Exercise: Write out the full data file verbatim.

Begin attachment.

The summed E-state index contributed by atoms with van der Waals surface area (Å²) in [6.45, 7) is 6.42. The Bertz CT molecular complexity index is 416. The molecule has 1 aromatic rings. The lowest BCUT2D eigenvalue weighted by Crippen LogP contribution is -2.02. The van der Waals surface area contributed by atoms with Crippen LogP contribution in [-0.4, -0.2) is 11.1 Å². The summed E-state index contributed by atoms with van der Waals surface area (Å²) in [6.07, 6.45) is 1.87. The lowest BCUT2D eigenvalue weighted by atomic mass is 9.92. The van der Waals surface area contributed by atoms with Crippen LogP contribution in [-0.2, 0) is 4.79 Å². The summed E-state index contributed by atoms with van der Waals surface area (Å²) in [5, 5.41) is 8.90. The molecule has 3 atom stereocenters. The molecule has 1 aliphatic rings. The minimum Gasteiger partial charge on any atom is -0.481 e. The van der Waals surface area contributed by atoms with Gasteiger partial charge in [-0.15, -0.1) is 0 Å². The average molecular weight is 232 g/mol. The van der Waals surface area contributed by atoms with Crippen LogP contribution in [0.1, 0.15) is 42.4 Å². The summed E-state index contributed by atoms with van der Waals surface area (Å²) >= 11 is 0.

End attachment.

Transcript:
The summed E-state index contributed by atoms with van der Waals surface area (Å²) in [6.45, 7) is 6.42. The Bertz CT molecular complexity index is 416. The molecule has 1 aromatic rings. The lowest BCUT2D eigenvalue weighted by Crippen LogP contribution is -2.02. The van der Waals surface area contributed by atoms with Crippen LogP contribution in [-0.4, -0.2) is 11.1 Å². The summed E-state index contributed by atoms with van der Waals surface area (Å²) in [6.07, 6.45) is 1.87. The lowest BCUT2D eigenvalue weighted by atomic mass is 9.92. The van der Waals surface area contributed by atoms with Crippen LogP contribution in [-0.2, 0) is 4.79 Å². The summed E-state index contributed by atoms with van der Waals surface area (Å²) in [5, 5.41) is 8.90. The molecule has 3 atom stereocenters. The molecule has 1 aliphatic rings. The minimum Gasteiger partial charge on any atom is -0.481 e. The van der Waals surface area contributed by atoms with Gasteiger partial charge in [-0.15, -0.1) is 0 Å². The average molecular weight is 232 g/mol. The van der Waals surface area contributed by atoms with Crippen LogP contribution in [0.1, 0.15) is 42.4 Å². The summed E-state index contributed by atoms with van der Waals surface area (Å²) >= 11 is 0.